Église Saint-Cyr-et-Sainte-Julitte

What you need to know about this church

Église Saint-Cyr-et-Sainte-Julitte Origny-en-Thiérache

Where to find this church

Church Information

Église Saint-Cyr-et-Sainte-Julitte is located in Origny-en-Thiérache, a commune with 1.432 inhabitants in the Département Aisne in the région Hauts-de-France.

A key is available at the Mairie at certain times

This church was listed as a historical monument in 1927

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Origny-en-Thiérache Église Saint-Cyr-et-Sainte-Julitte
Church front
Tower from the north

Visiting Église Saint-Cyr-et-Sainte-Julitte

What does the church of Saint-Cyr and Sainte-Julitte in Origny-en-Thiérache have to do with the Vietnamese city of Saigon? We will see later.

In any case, it is named after two Christian martyrs, Son and Mother, from the fourth century. A rather unusual name for a church, although the church we see today is also rather unusual.

Not much remains today of the original church built in the village. Only the stone façade wall of the keep and its beautiful 12th or 13th century door, as well as two large 16th century brick towers on either side of the door, remain. Several embrasures pierce their walls. In the left tower is a spiral staircase leading to the top of the keep. A date (1606) indicates that the fortification took place at a time when France was going through a period of martial calm under Henry IV.

In the following centuries, the church became so dilapidated that partial reconstruction became necessary. This was done at the end of the 19th century under the direction of the architect Pierre Bénard, to whom we owe the present choir, nave and transept.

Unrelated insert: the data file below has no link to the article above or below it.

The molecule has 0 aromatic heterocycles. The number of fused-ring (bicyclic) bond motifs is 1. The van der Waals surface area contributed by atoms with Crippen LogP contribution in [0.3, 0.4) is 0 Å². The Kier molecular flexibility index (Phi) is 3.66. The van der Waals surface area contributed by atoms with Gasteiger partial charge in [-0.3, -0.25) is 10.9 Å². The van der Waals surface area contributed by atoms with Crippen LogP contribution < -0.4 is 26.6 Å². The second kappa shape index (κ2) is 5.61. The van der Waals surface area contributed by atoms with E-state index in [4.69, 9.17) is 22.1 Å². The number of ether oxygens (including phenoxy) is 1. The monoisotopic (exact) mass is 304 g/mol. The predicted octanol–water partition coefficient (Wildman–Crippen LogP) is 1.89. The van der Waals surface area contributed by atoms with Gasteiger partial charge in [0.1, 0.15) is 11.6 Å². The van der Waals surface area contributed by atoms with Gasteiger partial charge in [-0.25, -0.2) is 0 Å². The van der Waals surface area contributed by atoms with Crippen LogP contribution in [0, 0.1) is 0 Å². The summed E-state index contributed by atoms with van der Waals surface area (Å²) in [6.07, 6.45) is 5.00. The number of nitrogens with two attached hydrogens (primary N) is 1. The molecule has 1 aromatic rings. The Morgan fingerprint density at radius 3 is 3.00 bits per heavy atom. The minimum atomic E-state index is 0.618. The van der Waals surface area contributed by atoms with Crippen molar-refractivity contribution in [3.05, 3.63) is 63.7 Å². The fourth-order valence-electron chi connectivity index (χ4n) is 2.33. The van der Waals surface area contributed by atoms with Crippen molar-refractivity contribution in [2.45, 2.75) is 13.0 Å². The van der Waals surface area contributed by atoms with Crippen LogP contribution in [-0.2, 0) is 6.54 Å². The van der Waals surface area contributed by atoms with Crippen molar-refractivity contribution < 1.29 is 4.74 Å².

And now to Saigon: after a partial destruction of the church during the First World War, it was renewed again after 1921, and was also to receive a new bell tower. And this was financed by the Diocesan Council in Saigon.

Why Saigon, you will rightly ask? This curious connection goes back to a son of the place, namely Pierre Pigneau de Behaine, whose extensive work in Vietnam from 1765 until his death in 1799 (among other things as a missionary, diplomat and advisor to the Vietnamese King Nguyễn Phúc Ánh) was honoured with this donation.
Therefore, this bell tower was built as a copy of one of the towers of Saigon’s Notre-Dame Cathedral. By the way, old views of the church still without the pagoda tower can be found here on the parish website.

When we visited on a Sunday, the church was locked, otherwise a key is available at the mairie (for opening hours see tourism page above).

View from south-east
Church from the village football ground